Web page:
Highlands Ranch group donates 1,100 meals

Unite2Uplift provided relief to families in need during pandemic

Posted

During the COVID-19 stay-at-home order, many families in metro Denver struggled to put food on the table either because of job loss, illness or just not being able to find items at the grocery stores.

That’s why Unite2Uplift, an organization based in Highlands Ranch, helped bring more than 1,100 uncooked meals to struggling families during the shutdown. 

Founder Sue Mehrotra said the goal of the effort was to provide some relief to families in need.

“Our belief is that if they have limited resources, it will always help that they aren’t spending those resources on food,” she said. “They can use the limited resources on other needs like medications.”

Mehrotra, a Highlands Ranch resident, started the organization — formerly known as The Giving Hands of Colorado — in 2017.

Before the pandemic, the group helped students at Alternative and Title 1 schools by providing them with school supplies and food. Title 1 schools are those that receive federal funding based on poverty rates. Alternative schools are those that provide nontraditional curriculum or methods. Two of the schools who partner with the nonprofit are Eagle Academy in Lone Tree and Field Elementary in Littleton. 

They also enter the schools with skilled professionals who give a lesson on their subject of expertise. In the past, they’ve taught lessons on personal finance, photography, mindfulness meditation, positive self-talk and resume writing.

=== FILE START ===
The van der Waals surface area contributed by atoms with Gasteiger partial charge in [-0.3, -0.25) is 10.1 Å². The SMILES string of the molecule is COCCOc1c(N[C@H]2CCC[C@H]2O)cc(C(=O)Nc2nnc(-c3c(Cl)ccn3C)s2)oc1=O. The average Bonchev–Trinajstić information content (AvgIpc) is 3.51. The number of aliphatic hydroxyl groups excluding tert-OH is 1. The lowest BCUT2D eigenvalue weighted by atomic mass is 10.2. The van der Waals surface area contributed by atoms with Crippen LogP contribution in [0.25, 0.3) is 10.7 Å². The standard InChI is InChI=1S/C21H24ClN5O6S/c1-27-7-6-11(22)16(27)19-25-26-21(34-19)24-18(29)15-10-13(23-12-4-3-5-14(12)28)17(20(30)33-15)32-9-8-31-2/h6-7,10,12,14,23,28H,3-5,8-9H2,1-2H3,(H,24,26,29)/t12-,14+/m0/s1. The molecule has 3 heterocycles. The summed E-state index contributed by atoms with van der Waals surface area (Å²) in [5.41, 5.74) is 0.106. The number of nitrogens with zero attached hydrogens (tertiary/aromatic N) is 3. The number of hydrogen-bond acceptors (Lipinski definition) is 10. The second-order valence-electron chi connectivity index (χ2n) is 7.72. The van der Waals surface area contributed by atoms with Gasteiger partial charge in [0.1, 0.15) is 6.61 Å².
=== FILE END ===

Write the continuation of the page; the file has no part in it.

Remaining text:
“We basically started with a couple of us with a strong belief that the only way to empower marginalized communities is through education,” Mehrotra said. 

The organization works with area social workers to develop lists of what items students are in need of and what barriers stand in their way.

During the COVID-19 stay-at-home order, many food banks experienced an increase in demand. In Douglas County, many reported a 400% surge in demand, according to a release from the county.

“Stores hardly had pasta, flour, everything” Mehrotra said. “So we went from one store to another. We got up early in the morning and shopped.”

Volunteers went out and bought pantry staples like rice, chickpeas, cereal, canned vegetables, pasta and pasta sauce. About eight other volunteers then filled food bags with some of each of these items and handed out to families in need. Sometimes, they also included hygiene items such as toilet paper.

While food was often dropped off and shipped to Mehrotra’s home, she and other volunteers gave out the food in the parking lots of their partner schools. 

As she handed out the bags of food, Mehrotra heard many comments of thanks from the families. Some people explained the position they were in with comments like “every meal is a stress now,” and “I need this for my family.”

The demand for food has decreased as the state has begun to return to normal, but Mehrotra and her team are still working to help those struggling.

“We can still do it,” she said. “Because the volunteers are pretty energized now.”

Comments

Our Papers

Ad blocker detected

We have noticed you are using an ad blocking plugin in your browser.

The revenue we receive from our advertisers helps make this site possible. We request you whitelist our site.